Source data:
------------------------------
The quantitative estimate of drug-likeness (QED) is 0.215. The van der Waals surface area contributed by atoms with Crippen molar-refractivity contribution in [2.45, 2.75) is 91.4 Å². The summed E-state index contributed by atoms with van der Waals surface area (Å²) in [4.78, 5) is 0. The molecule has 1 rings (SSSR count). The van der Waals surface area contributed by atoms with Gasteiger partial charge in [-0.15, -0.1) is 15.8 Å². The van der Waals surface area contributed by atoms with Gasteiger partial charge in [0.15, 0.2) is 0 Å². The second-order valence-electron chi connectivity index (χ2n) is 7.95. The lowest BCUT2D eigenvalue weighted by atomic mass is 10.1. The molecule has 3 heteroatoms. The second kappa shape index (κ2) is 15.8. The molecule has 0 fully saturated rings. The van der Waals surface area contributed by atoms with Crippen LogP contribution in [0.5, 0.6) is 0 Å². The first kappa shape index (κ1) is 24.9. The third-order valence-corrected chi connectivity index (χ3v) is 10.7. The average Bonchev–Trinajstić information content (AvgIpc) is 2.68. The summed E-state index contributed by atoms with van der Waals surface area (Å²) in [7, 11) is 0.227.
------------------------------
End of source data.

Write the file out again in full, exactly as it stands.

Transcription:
The quantitative estimate of drug-likeness (QED) is 0.215. The van der Waals surface area contributed by atoms with Crippen molar-refractivity contribution in [2.45, 2.75) is 91.4 Å². The summed E-state index contributed by atoms with van der Waals surface area (Å²) in [4.78, 5) is 0. The molecule has 1 rings (SSSR count). The van der Waals surface area contributed by atoms with Gasteiger partial charge in [-0.15, -0.1) is 15.8 Å². The van der Waals surface area contributed by atoms with Gasteiger partial charge in [0.15, 0.2) is 0 Å². The second-order valence-electron chi connectivity index (χ2n) is 7.95. The lowest BCUT2D eigenvalue weighted by atomic mass is 10.1. The molecule has 3 heteroatoms. The second kappa shape index (κ2) is 15.8. The molecule has 0 fully saturated rings. The van der Waals surface area contributed by atoms with Crippen LogP contribution in [0.5, 0.6) is 0 Å². The first kappa shape index (κ1) is 24.9. The third-order valence-corrected chi connectivity index (χ3v) is 10.7. The average Bonchev–Trinajstić information content (AvgIpc) is 2.68. The summed E-state index contributed by atoms with van der Waals surface area (Å²) in [7, 11) is 0.227.